Southern Industrial Drive Technologies • Experts in solid-state AC & DC drives and machine controls
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MACHINE CONTROL SOFTWARE: PROGRAMMING & TOUCH SCREENS FOR OPERATOR EASE OF USE
1) The programming must make the machine function as is required.
2) The programming must have the correct sequence of operation required.
3) The programming must allow the operator to properly interact with the machine in a predictable and safe manner.
4) The programming must communicate to the service people and allow for quick and accurate trouble shooting to locate and correct problems and or malfunctioning items.
We match the size of the HMI to the quantity of machine control functionality required by the operator to predictably control the machine. This includes all buttons and switches as well as any indications that may be required such as motor or machine speeds and motor currents.
The machine set-up functions are put into the second screen where they are not needed during the standard operation of the machine.
HMI’s with PLC (Programmable Logic Controller) interaction provide a great additional tool for the machine owner that reduces downtime and makes trouble shooting very easy. Where a machine has an extensive E/Stop circuit and machine Safety String, these items are programmed to show up on the screen when they are active, letting the operator and maintenance people alike know which function is preventing the machine from operating. This is done in the form of a warning label with a description.
We also use the fault log functions available with most HMI operating systems so that we can evaluate what is causing the problematic reoccurring faults when more extensive trouble shooting is required.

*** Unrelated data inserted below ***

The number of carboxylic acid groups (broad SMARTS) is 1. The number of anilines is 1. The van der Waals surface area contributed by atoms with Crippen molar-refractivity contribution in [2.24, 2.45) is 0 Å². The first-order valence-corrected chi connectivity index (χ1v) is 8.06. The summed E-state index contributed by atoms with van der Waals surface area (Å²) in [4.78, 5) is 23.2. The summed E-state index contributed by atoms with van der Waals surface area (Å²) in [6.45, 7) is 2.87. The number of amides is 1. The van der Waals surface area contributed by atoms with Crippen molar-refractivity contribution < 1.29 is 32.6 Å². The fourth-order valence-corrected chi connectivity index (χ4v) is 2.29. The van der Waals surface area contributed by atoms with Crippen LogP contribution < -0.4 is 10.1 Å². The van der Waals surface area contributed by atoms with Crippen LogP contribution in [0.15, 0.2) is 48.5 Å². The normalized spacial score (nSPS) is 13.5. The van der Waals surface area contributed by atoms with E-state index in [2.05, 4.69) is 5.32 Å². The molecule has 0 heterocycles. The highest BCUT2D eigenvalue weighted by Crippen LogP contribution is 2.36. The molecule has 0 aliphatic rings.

Most PLC manufacturers have an interactive program or operating system that allows us to write the code based on a visual representation, which makes life a lot easier than using Boolean Algebra as was required in the early days. However, we have found that programmers are not always comprehensive and don’t make the program understandable for others after the fact, or in some instances they are just mean and destroy the designation files which leave only the machine designations behind with the code. Trying to trace out machine problems in this manner is very time consuming when there is a lot of remote I/O (Input and Output) because the numbers don’t always tell you which set you are working on. Yes, if you know what you are doing you can recreate the PLC map and arrive at the numbers you need eventually, but when we program, we always make sure that your software will be usable and easily configurable in years to come.
The Engineers at SID-TEC write their code so that it is complete and is easy to follow by others later, the highlight bubble at right shows the 4 levels of information attached to each programming part.
1) The function description. (GUARD DOOR NUMBER 2)
2) Control circuit input. (THIS IS AN INPUT)
3) Wire # 904. (ON PAGE 9 OF THE SCHEMATICS) See panel building section.
4) GRD DR2 IP. (Short form name)
5) X25. (Machine code number)
Programming done this way allows other to follow what has been done and related back to the hardware and is easy to follow and work with during the design and for many years after.
Open architecture flow forms of programming and Basic or
Basic++ allow for more to be done within the processor or type of controller. Flow Forms handle 10, 12 and 16 bit data much better and more efficiently than a PLC, and Motion Controller handles position instructions and large value count numbers much better than both of the other two.
At the end of the day, the code that is created must not only communicate to the machine it is controlling but also to other people who will be looking after the machine at a later date, who will need to be able to read and understand what was done in the first place.
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